Six Steps To Creating Amazing Special Event Banners
When you are first starting your small business you may not be aware of all the steps involved in creating banners for special events. Whether they be for grand openings, special sales or holidays, these banners are vital to getting your business up and running and then keeping it there.
We work with small businesses and realize how tricky banner planning can be, so we’ve compiled a list of steps you may want to take into consideration while planning and designing a banner for your small business’ special events.
Step One: Keep the Banner Specific to Your Event
Potential customers will only give your banner at most a few seconds of their attention. It is your job to grab their attention and hold it. How do you do this? Just focus on what your event entails or what you are attempting to promote at said event.
Perhaps consider a theme for your event. For example, if you hold it during the holiday season, consider a holiday theme. Incorporate this theme into your banner – it will catch the eye of passersby and convey your event to them in as little time as possible. Even a grand opening anniversary signage theme is effective event-targeting signage. You will have created more visual interest in your sign, and therefore, in your event – and business.
Step Two: Make Your Special Event Banner Visually Arresting
In order to plan and design a successful event banner, you must strike a balance. The banner should include both text and pictures. These two facets of your banner will go far in a) highlighting and emphasizing your message, and b) provide visual balance and bring interest to your banner.
In so doing, though, keep in mind – you’re trying to place your graphics/logos/and pictures around your text in order to support it, not overwhelm it. To this end, avoid placing these visually dazzling elements of your banner clumped together or all on one side of the sign design. Otherwise, you will give the impression that your operation is off-kilter and slap dash, not professional – as you would like to be known.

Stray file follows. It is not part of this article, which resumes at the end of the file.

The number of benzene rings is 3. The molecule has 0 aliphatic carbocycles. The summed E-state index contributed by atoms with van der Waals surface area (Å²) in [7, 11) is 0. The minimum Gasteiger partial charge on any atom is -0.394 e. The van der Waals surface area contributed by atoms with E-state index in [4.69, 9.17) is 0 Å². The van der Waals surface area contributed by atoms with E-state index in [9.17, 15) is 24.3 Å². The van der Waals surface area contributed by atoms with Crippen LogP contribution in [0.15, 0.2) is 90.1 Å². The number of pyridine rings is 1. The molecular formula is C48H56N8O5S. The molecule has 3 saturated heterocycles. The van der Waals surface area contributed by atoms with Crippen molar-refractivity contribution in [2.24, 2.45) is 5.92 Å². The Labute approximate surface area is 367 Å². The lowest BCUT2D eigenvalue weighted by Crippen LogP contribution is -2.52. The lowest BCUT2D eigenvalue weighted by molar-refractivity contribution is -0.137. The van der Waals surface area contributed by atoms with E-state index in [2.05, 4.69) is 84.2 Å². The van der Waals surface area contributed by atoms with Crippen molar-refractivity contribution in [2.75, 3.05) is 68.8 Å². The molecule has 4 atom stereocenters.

Step Three: Consider Fonts
When you are designing your special event banner, graphics and pictures are vital but so is the font you do or do not choose to use on it. A good rule of thumb is to use thick fonts, which can be seen from a distance. Another good rule is to use no more than two types of fonts on the same banner. This is because the more fonts there are; the harder the banner is to read.
Sans serif fonts such as Arial, Tahoma and Impact are optimal fonts at long range viewing distance. We strongly advise you to use these for the primary message on your special event banner.
It is also advisable to avoid the use of all caps on your banner’s lettering. Even though all caps can be used for one word or a line of text for emphasis, keep in mind that this takes the human eye longer to read and therefore longer to process. Your goal for your banners is to make it as easy as possible for potential customers to digest your message.
Step Four: Respect Margins and White Space
A common mistake for first time special event banner designers involves the violation of margin width and white space. If you want to get ahead of the game in this department, however, avoid stretching letters and graphics in order to fill your entire banner to the edges.
Some things to keep in mind: the top and bottom margin should be 10% of the height, and right and left margins should be at least as wide as one of the banner’s main font character width. Also, don’t be afraid to keep the empty spaces on your banner – don’t fill them up with fonts or pictures or graphics. White space allows you to keep potential customer’s eyes concentrated on your message.
Step Five: Use Proper Materials
Now that you have your special event banner design, it is vital that you use the correct materials to display it.
For example, if you are looking to create a banner that hangs from a fence or a storefront, you should make it from vinyl banner (13-14 oz.) This material is made of a mesh fabric-like material that is very versatile. It’s great for temporary signage.
If you are looking for material to make signs that will hang in windy outdoor areas, you have two options. You could go with PVC (.100) that comes in durable, flexible sheets, or you could go with aluminum (.040), which costs less than PVC, but is prone to scratching, dents, and bending. It is also important to note that Aluminum also has very sharp edges.
For heavy-duty outdoor signage mounted on buildings, you can’t go wrong with Alumacore (6mm) that has aluminum faces with a rigid corrugated plastic core, and lasts a long time.
DiBond (3mm) also has an aluminum face with a solid plastic core. It is an extremely durable material, which makes it popular for Real Estate and other long-term outdoor signage.
Step Six: Obey Local Ordinances
It is important to consider local ordinances when designing your sign and planning where you’re going to put it. These laws and guidelines differ from area to area and city-to-city. Your Sign.com order is routed to a local shop that can help you stay legal and avoid costly local fines.